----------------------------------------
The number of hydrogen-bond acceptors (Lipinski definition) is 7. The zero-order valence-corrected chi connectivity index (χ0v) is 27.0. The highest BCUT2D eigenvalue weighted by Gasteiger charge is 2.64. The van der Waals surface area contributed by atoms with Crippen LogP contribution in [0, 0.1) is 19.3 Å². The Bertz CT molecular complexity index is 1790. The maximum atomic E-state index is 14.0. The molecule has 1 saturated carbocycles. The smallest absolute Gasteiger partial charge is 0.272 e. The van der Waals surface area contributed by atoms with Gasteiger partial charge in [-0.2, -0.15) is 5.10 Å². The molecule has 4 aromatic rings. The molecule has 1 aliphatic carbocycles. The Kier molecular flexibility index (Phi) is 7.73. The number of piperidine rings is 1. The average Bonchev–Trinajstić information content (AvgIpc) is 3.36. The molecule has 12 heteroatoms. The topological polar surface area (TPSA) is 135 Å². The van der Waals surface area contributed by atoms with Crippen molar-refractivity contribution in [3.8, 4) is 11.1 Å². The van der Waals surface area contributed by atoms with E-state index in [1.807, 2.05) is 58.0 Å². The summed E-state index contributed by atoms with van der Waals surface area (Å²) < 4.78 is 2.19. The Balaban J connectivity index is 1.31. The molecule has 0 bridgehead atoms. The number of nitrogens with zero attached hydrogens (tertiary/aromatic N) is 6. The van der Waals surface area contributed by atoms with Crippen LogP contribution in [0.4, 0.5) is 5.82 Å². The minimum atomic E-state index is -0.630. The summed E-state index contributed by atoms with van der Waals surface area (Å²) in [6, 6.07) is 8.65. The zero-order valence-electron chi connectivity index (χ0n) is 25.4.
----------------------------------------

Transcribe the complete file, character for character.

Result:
The number of hydrogen-bond acceptors (Lipinski definition) is 7. The zero-order valence-corrected chi connectivity index (χ0v) is 27.0. The highest BCUT2D eigenvalue weighted by Gasteiger charge is 2.64. The van der Waals surface area contributed by atoms with Crippen LogP contribution in [0, 0.1) is 19.3 Å². The Bertz CT molecular complexity index is 1790. The maximum atomic E-state index is 14.0. The molecule has 1 saturated carbocycles. The smallest absolute Gasteiger partial charge is 0.272 e. The van der Waals surface area contributed by atoms with Gasteiger partial charge in [-0.2, -0.15) is 5.10 Å². The molecule has 4 aromatic rings. The molecule has 1 aliphatic carbocycles. The Kier molecular flexibility index (Phi) is 7.73. The number of piperidine rings is 1. The average Bonchev–Trinajstić information content (AvgIpc) is 3.36. The molecule has 12 heteroatoms. The topological polar surface area (TPSA) is 135 Å². The van der Waals surface area contributed by atoms with Crippen molar-refractivity contribution in [3.8, 4) is 11.1 Å². The van der Waals surface area contributed by atoms with E-state index in [1.807, 2.05) is 58.0 Å². The summed E-state index contributed by atoms with van der Waals surface area (Å²) < 4.78 is 2.19. The Balaban J connectivity index is 1.31. The molecule has 0 bridgehead atoms. The number of nitrogens with zero attached hydrogens (tertiary/aromatic N) is 6. The van der Waals surface area contributed by atoms with Crippen LogP contribution in [0.4, 0.5) is 5.82 Å². The minimum atomic E-state index is -0.630. The summed E-state index contributed by atoms with van der Waals surface area (Å²) in [6, 6.07) is 8.65. The zero-order valence-electron chi connectivity index (χ0n) is 25.4.